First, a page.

Brief Fact Summary. This case is based on a lessor’s suit against a lessee of commercial realty, where the lessee discontinued its business prior to ending of the lease term and vacated the premises, but continued to pay the base rent and would not allow the sublease of the premises to another similar business.
Synopsis of Rule of Law. In the absence of any express or implied covenant of continuous operation in the lease, the Court will not substitute such a covenant when the intent of the parties is manifest in the plain language of the contract.
Issue. Does the lease contain any express or implied covenant of continuous operation such that the lease must terminate when the lessee discontinues its business on the premises?
Held. No. Judgment reversed.
The Court finds that the lease clearly did not contain any express provision regarding any duty of the lessee to maintain continuous operation of the premises as a grocery store.
The Court finds that the plain language of the contract contains a provision which is directly opposite of any covenant to maintain continuous operation. The language is as follows: “LESSEE’s use of the leased building . . . shall not be limited . . . to such purposes [supermarket], and said building . . . may be used for any other lawful business, without the consent of LESSOR” [emphasis in original]. Thus, the property could be used by lessee to any lawful purpose without having to ask the permission of the lessor.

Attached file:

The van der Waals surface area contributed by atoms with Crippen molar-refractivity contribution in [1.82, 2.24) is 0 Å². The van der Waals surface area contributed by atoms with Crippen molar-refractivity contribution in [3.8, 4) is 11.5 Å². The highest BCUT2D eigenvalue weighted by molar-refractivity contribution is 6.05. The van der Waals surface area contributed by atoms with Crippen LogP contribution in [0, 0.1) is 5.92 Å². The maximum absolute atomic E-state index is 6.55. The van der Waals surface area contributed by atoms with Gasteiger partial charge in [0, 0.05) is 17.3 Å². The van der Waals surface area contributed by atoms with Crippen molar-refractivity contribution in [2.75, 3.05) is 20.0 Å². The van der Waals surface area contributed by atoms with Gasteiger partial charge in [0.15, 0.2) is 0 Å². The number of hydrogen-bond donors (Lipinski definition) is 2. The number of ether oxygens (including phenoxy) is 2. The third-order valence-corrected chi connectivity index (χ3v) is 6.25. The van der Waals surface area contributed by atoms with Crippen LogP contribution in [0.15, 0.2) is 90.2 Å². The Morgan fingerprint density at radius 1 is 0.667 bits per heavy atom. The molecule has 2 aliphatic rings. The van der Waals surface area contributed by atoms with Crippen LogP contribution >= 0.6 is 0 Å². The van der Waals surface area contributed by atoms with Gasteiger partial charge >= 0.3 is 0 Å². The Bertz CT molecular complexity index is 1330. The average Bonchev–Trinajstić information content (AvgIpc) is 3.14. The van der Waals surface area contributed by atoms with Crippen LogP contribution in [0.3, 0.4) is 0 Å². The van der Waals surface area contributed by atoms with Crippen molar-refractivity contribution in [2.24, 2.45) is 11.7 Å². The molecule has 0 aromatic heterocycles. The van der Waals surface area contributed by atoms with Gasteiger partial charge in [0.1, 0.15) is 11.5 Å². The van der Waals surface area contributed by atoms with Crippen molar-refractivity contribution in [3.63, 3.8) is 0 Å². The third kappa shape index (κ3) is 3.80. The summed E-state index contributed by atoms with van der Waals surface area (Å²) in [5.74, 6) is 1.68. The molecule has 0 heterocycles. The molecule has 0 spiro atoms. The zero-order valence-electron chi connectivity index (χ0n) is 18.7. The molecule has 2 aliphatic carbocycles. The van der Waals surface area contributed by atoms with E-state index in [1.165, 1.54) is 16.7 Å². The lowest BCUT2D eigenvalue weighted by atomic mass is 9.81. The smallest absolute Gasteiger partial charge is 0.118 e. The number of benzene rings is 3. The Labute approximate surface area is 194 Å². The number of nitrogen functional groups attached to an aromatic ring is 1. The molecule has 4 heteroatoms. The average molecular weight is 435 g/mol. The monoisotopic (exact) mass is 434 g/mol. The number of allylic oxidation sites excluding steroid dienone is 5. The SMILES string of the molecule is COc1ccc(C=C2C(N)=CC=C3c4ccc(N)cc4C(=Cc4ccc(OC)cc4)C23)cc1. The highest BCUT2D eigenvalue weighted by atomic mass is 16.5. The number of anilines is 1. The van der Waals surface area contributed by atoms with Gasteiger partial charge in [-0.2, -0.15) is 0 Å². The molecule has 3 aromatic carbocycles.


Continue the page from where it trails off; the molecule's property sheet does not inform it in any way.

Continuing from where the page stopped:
There is no evidence in the lease to indicate an intention of the parties to create an implied covenant of continuous operation. The contract, read in total, indicates otherwise. The portion of the lease cited above which allows for free assignation by the lessee without the consent of the lessor runs contrary to the purpose of any implied covenant of continuous operation.
The provision in the lease for payment of a minimum base rent, in addition to the provision of rent as a percentage of gross sales, suggests the absence of any implied covenant of continuous operation. Because the parties did not specifically agree to a covenant of continuous operation, the Court could not substitute such an agreement.
(1) the implication must arise from the language used or it must be indispensable to effectuate the intention of the parties; (2) it must appear from the language used that it was so clearly within the contemplation of the parties that they deemed it unnecessary to express it; (3) implied covenants can only be justified on the grounds of legal necessity; (4) a promise can be implied only where it can be rightfully assumed that it would have been made if attention had been called to it; (5) there can be no implied covenant where the subject is completely covered by the contract.View Full Point of Law